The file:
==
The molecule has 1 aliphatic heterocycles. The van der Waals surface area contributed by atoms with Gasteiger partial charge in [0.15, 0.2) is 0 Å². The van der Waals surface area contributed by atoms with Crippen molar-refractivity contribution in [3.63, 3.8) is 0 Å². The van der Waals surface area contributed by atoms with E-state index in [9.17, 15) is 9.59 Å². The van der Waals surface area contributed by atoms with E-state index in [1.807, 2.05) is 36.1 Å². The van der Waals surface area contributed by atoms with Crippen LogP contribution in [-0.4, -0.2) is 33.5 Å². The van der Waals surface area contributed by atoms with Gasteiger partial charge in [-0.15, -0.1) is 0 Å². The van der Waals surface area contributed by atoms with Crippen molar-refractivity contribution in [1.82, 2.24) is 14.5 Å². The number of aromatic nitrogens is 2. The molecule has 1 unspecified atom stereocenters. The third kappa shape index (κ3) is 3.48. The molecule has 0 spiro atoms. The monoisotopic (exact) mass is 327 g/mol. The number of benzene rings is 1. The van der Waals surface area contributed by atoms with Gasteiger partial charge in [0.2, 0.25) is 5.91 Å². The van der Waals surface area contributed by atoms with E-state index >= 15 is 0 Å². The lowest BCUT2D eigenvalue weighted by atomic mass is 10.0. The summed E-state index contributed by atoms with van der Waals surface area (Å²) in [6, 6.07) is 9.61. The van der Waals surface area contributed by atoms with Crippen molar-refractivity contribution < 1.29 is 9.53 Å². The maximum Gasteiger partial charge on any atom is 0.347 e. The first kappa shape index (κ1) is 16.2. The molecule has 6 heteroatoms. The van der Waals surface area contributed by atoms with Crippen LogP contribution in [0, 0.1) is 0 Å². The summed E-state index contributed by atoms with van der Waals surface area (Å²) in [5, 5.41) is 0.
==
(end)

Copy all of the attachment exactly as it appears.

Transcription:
The molecule has 1 aliphatic heterocycles. The van der Waals surface area contributed by atoms with Gasteiger partial charge in [0.15, 0.2) is 0 Å². The van der Waals surface area contributed by atoms with Crippen molar-refractivity contribution in [3.63, 3.8) is 0 Å². The van der Waals surface area contributed by atoms with E-state index in [9.17, 15) is 9.59 Å². The van der Waals surface area contributed by atoms with E-state index in [1.807, 2.05) is 36.1 Å². The van der Waals surface area contributed by atoms with Crippen LogP contribution in [-0.4, -0.2) is 33.5 Å². The van der Waals surface area contributed by atoms with Gasteiger partial charge in [-0.15, -0.1) is 0 Å². The van der Waals surface area contributed by atoms with Crippen molar-refractivity contribution in [1.82, 2.24) is 14.5 Å². The number of aromatic nitrogens is 2. The molecule has 1 unspecified atom stereocenters. The third kappa shape index (κ3) is 3.48. The molecule has 0 spiro atoms. The monoisotopic (exact) mass is 327 g/mol. The number of benzene rings is 1. The van der Waals surface area contributed by atoms with Gasteiger partial charge in [0.2, 0.25) is 5.91 Å². The van der Waals surface area contributed by atoms with E-state index >= 15 is 0 Å². The lowest BCUT2D eigenvalue weighted by atomic mass is 10.0. The summed E-state index contributed by atoms with van der Waals surface area (Å²) in [6, 6.07) is 9.61. The van der Waals surface area contributed by atoms with Crippen molar-refractivity contribution < 1.29 is 9.53 Å². The maximum Gasteiger partial charge on any atom is 0.347 e. The first kappa shape index (κ1) is 16.2. The molecule has 6 heteroatoms. The van der Waals surface area contributed by atoms with Crippen LogP contribution in [0, 0.1) is 0 Å². The summed E-state index contributed by atoms with van der Waals surface area (Å²) in [5, 5.41) is 0.